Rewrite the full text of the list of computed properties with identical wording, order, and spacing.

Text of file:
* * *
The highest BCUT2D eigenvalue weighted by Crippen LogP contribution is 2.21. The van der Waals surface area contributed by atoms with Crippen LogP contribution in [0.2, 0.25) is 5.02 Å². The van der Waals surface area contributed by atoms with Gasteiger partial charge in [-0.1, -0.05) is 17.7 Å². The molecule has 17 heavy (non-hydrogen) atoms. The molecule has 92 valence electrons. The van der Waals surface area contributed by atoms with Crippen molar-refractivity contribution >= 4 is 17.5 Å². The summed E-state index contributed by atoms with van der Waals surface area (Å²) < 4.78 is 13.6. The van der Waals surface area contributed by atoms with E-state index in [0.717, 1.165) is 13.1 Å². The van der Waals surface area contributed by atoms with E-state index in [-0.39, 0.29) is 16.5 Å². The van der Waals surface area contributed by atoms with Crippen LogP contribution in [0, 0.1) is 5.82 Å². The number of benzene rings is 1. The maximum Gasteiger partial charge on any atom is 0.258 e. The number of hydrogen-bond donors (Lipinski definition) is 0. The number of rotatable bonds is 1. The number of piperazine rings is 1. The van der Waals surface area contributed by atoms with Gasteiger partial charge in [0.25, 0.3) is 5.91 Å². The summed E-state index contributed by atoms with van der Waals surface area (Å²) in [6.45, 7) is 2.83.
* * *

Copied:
The highest BCUT2D eigenvalue weighted by Crippen LogP contribution is 2.21. The van der Waals surface area contributed by atoms with Crippen LogP contribution in [0.2, 0.25) is 5.02 Å². The van der Waals surface area contributed by atoms with Gasteiger partial charge in [-0.1, -0.05) is 17.7 Å². The molecule has 17 heavy (non-hydrogen) atoms. The molecule has 92 valence electrons. The van der Waals surface area contributed by atoms with Crippen molar-refractivity contribution >= 4 is 17.5 Å². The summed E-state index contributed by atoms with van der Waals surface area (Å²) < 4.78 is 13.6. The van der Waals surface area contributed by atoms with E-state index in [0.717, 1.165) is 13.1 Å². The van der Waals surface area contributed by atoms with E-state index in [-0.39, 0.29) is 16.5 Å². The van der Waals surface area contributed by atoms with Crippen LogP contribution in [0, 0.1) is 5.82 Å². The number of benzene rings is 1. The maximum Gasteiger partial charge on any atom is 0.258 e. The number of hydrogen-bond donors (Lipinski definition) is 0. The number of rotatable bonds is 1. The number of piperazine rings is 1. The van der Waals surface area contributed by atoms with Gasteiger partial charge in [0.25, 0.3) is 5.91 Å². The summed E-state index contributed by atoms with van der Waals surface area (Å²) in [6.45, 7) is 2.83.